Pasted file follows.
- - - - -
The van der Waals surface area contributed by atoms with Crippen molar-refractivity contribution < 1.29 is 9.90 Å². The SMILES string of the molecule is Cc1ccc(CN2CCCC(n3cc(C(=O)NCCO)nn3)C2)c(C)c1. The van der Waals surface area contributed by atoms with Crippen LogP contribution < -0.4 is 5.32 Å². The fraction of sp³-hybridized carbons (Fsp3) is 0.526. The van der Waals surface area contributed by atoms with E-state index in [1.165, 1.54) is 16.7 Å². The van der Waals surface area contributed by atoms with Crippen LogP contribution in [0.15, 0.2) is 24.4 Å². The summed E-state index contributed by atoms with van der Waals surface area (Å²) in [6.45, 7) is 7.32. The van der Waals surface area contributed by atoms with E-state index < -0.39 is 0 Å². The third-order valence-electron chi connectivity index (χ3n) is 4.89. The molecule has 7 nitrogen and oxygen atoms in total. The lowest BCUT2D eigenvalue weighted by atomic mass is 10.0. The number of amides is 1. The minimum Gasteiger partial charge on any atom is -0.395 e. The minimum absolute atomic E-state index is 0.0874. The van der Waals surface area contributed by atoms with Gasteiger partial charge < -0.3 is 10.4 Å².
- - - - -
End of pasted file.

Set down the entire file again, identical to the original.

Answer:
The van der Waals surface area contributed by atoms with Crippen molar-refractivity contribution < 1.29 is 9.90 Å². The SMILES string of the molecule is Cc1ccc(CN2CCCC(n3cc(C(=O)NCCO)nn3)C2)c(C)c1. The van der Waals surface area contributed by atoms with Crippen LogP contribution < -0.4 is 5.32 Å². The fraction of sp³-hybridized carbons (Fsp3) is 0.526. The van der Waals surface area contributed by atoms with E-state index in [1.165, 1.54) is 16.7 Å². The van der Waals surface area contributed by atoms with Crippen LogP contribution in [0.15, 0.2) is 24.4 Å². The summed E-state index contributed by atoms with van der Waals surface area (Å²) in [6.45, 7) is 7.32. The van der Waals surface area contributed by atoms with E-state index < -0.39 is 0 Å². The third-order valence-electron chi connectivity index (χ3n) is 4.89. The molecule has 7 nitrogen and oxygen atoms in total. The lowest BCUT2D eigenvalue weighted by atomic mass is 10.0. The number of amides is 1. The minimum Gasteiger partial charge on any atom is -0.395 e. The minimum absolute atomic E-state index is 0.0874. The van der Waals surface area contributed by atoms with Gasteiger partial charge < -0.3 is 10.4 Å².